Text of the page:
Editor’s Desk

286

“I went to the woods because I wished to live deliberately, to front only the essential facts of life, and see if I could not learn what it had to teach, and not, when I came to die, discover that I had not lived.”

 

— Henry David Thoreau, in Walden
 

Ah, the simple life …

Waking up before dawn. Growing, hunting, and foraging for food. Living in the peace and tranquility of nature — unencumbered by the rapid pace and complexity that accompanies modern technology.

There’s something uniquely satisfying — to some — about being able to rely solely on your own abilities to provide the basic necessities of life.

That appeal, in recent years, has carried over in many ways into popular culture as well, evidenced by the catalogues of “simple life” reality television shows — the programs that take us deep into the wilderness to unlock the life lessons taught by those living in a bygone era.

The appeal only goes so far, though. For most of us, it’s pure entertainment, not a way of life.

Admittedly, I’m a little biased. I’m far more of a prepp-y than a prepp-er. But I don’t buy it. I’m convinced Thoreau would have felt differently if he’d had an iPhone. Today, discovering that you “had not lived” likely means that you’re a week into your new Netflix subscription.

Often, we’ll misappropriate the term “off-the-grid” to the lifestyle of the subjects of these shows. We assume the term means “autonomy from electricity.”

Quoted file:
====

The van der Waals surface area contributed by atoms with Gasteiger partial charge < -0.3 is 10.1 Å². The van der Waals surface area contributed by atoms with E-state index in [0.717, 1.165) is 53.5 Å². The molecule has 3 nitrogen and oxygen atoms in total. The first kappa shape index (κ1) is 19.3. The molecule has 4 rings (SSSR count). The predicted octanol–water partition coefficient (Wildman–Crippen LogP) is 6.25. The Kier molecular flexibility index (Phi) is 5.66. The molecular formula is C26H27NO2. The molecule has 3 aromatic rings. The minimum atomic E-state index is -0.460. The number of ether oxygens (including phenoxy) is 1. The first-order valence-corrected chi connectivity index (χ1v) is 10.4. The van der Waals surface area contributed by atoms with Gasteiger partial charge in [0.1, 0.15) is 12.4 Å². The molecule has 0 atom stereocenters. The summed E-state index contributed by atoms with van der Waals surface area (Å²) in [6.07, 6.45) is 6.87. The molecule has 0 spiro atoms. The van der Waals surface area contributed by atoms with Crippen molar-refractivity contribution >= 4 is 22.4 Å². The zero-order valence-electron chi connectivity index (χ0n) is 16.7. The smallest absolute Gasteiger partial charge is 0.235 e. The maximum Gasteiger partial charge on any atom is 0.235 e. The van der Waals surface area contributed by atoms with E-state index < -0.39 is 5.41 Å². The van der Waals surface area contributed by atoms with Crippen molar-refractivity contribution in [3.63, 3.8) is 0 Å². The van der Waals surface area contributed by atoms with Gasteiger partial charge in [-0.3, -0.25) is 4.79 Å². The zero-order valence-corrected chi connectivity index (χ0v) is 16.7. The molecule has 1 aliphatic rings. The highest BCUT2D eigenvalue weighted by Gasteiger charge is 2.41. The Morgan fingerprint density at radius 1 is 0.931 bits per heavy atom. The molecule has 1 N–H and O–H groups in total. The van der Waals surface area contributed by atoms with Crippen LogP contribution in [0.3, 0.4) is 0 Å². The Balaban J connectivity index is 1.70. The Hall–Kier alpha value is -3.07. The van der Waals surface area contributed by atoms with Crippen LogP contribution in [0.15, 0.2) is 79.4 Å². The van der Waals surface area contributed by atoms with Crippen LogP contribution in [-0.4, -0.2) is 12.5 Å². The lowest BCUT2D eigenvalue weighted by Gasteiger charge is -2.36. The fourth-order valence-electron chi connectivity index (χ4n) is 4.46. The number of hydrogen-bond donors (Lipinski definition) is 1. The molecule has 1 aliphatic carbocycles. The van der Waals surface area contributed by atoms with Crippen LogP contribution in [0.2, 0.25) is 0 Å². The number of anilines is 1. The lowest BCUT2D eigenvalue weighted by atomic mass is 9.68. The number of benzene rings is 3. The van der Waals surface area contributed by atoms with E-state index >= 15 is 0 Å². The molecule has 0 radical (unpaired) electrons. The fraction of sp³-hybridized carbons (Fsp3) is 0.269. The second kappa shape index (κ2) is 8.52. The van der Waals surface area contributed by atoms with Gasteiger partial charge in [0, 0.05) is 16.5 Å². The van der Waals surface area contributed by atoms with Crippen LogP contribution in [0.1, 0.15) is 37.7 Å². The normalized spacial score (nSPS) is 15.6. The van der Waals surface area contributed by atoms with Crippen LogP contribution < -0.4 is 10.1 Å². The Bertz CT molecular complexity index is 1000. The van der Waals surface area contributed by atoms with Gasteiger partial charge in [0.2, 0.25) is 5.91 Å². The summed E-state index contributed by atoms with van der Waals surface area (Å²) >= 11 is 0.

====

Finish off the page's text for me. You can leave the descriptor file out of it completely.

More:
While they may in fact be living “off-grid,” most are providing for their electrical needs through stand-alone systems or other (often highly intuitive) methods of generation. Even in their self-reliance, they rely in some part on electricity.

There’s no escaping the role that electricity has played and continues to play in society, culture, and innovation. It’s not an overstatement to say that it has revolutionized the world. Availability of electricity remains among the chief criteria in determining the socioeconomic classification of nations.

And if you haven’t noticed, it’s pretty important to us in this industry as well. 

So this month, as Wind Systems looks at “electrical” segments of the industry, I urge you take a few moments to reflect on just how far the advent of electricity has brought us. It’s pretty amazing.

But it’s nothing compared to the potential that lies in the decades and centuries to come.

Thanks for reading,